The Difference Between a Milkshake and a Frappe

Do you know the difference between a milkshake and a frappe? How about a cabinet? Read on to learn the New England frappe drink definition.

By Aimee Tucker

Jul 12 2022


Milkshake vs. Frappe

Photo Credit : Aimee Tucker
When is a milkshake not a milkshake? In New England, of course, when it’s a frappe (or a cabinet). Confused? Let’s break down the delicious difference between a milkshake, frappe, and cabinet. According to the American Heritage College Dictionary, a milkshake is a “a beverage that is made of milk, ice cream, and often flavoring and is blended or whipped until foamy.” Unless you live in New England, where a milkshake would never include ice cream. Adding ice cream makes it a “frappe” drink. As a teenager, I worked for a popular ice cream stand, Kimball Farm, in my hometown of Westford, Massachusetts, and like most jobs dealing with food and/or “visiting” customers, I spent a decent amount of time explaining things on the menu. Some questions relating to New England ice cream flavorswere normal (What’s in Frozen Pudding ice cream? You don’t want to know) but others were uniquely regional – the kinds of things a local might know (What are jimmies?), but had others feeling puzzled. The number one “from away” question? “What’s a frappe?”
One New England chocolate frappe.
One New England chocolate frappe.
Photo Credit : Aimee Seavey
Sometimes it got very “Who’s on first” kinds of confusing. Here’s a typical re-creation: Customer: “I’d like a chocolate milkshake, please.” Me: “Do you mean a milkshake or a frappe?” Customer: “I mean a milkshake – with ice cream.” Me: “If you want ice cream, you want a frappe. A milkshake just has milk and syrup.” Customer: “Uhm…I’d like whatever has the ice cream.” Today I’ve made a classic chocolate frappe with 3 scoops of chocolate ice cream, a generous splash of milk, and thick drizzle of chocolate syrup. I put all of my frappe ingredients into a tall glass fridge jug with an opening that perfectly fits my immersion blender (or “stick” blender), and then pulsed away until I had a thick and rich concoction – namely, a chocolate frappe.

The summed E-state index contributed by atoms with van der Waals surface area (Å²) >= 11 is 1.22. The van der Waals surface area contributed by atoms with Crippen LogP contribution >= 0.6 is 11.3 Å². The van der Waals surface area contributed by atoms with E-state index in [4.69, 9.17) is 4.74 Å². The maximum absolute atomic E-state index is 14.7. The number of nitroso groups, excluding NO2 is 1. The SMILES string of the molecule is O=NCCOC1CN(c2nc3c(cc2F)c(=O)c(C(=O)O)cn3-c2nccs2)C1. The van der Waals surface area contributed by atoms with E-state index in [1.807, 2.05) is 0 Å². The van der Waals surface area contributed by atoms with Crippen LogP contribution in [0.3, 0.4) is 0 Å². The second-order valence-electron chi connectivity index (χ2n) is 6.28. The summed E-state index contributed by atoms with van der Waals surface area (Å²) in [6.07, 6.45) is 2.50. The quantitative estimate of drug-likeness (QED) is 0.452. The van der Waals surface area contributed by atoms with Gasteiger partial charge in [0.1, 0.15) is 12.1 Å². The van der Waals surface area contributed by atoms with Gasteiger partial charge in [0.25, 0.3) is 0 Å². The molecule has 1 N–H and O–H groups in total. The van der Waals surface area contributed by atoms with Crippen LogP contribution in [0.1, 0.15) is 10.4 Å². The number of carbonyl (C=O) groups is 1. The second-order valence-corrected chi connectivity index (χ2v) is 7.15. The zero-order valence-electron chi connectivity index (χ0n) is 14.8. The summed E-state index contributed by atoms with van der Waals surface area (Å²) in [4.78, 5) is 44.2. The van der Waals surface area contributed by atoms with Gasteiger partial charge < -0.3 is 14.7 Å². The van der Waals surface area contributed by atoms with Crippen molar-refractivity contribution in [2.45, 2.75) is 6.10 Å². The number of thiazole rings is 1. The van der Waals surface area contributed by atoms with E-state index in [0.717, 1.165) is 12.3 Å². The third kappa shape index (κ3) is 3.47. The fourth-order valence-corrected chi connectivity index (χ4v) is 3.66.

chocolate ice cream
All good frappes start with lots of ice cream.
Photo Credit : Aimee Seavey
I don’t know why we call the delicious mix of ice cream, milk, syrup, and sometimes malt powder a frappe (pronounced “frap”) here in New England, but when you really think about it, a milkshake shouldn’t be anything other than shaken (NOT stirred) milk and syrup. And a frappe, which sounds funny and looks elegant with those double p’s, must (of course) be the fancier of the two, meaning the one with the ice cream. It makes perfect sense. [text_ad]
The fountain menu at Kimball Farm in Jaffrey, NH. We’ll get to “tonic” another time. Also, note that prices may no longer be accurate…
Photo Credit : Aimee Seavey
Now for those who wonder if a chocolate milkshake in New England is basically just a glass of chocolate milk, the answer is a resounding NO. Chocolate milk is the casual stirring of chocolate syrup into a glass of milk. A chocolate milkshake is the vigorous shaking (or blending) of the two until the consistency is perfectly creamy and a frothy head is formed. I used the same stick blender is a tall glass pitcher to make this drink as well.
One New England chocolate frappe.
One New England chocolate milkshake.
Photo Credit : Aimee Seavey
Finally, to make matters even more confusing, if you’re from certain parts of Rhode Island and southeastern Massachusetts, you order a cabinet. What is a cabinet? Basically it’s the same thing as a frappe (usually coffee-flavored and made with Autocrat Coffee Syrup), but it got its name because that’s where the blender was kept. We like to keep milkshake-loving tourists on their toes here in New England! So, readers…which name do you prefer? Milkshake, frappe, or cabinet? And which flavor is best? This post was first published in 2015 and has been updated.

SEE MORE: 75 Classic New England Foods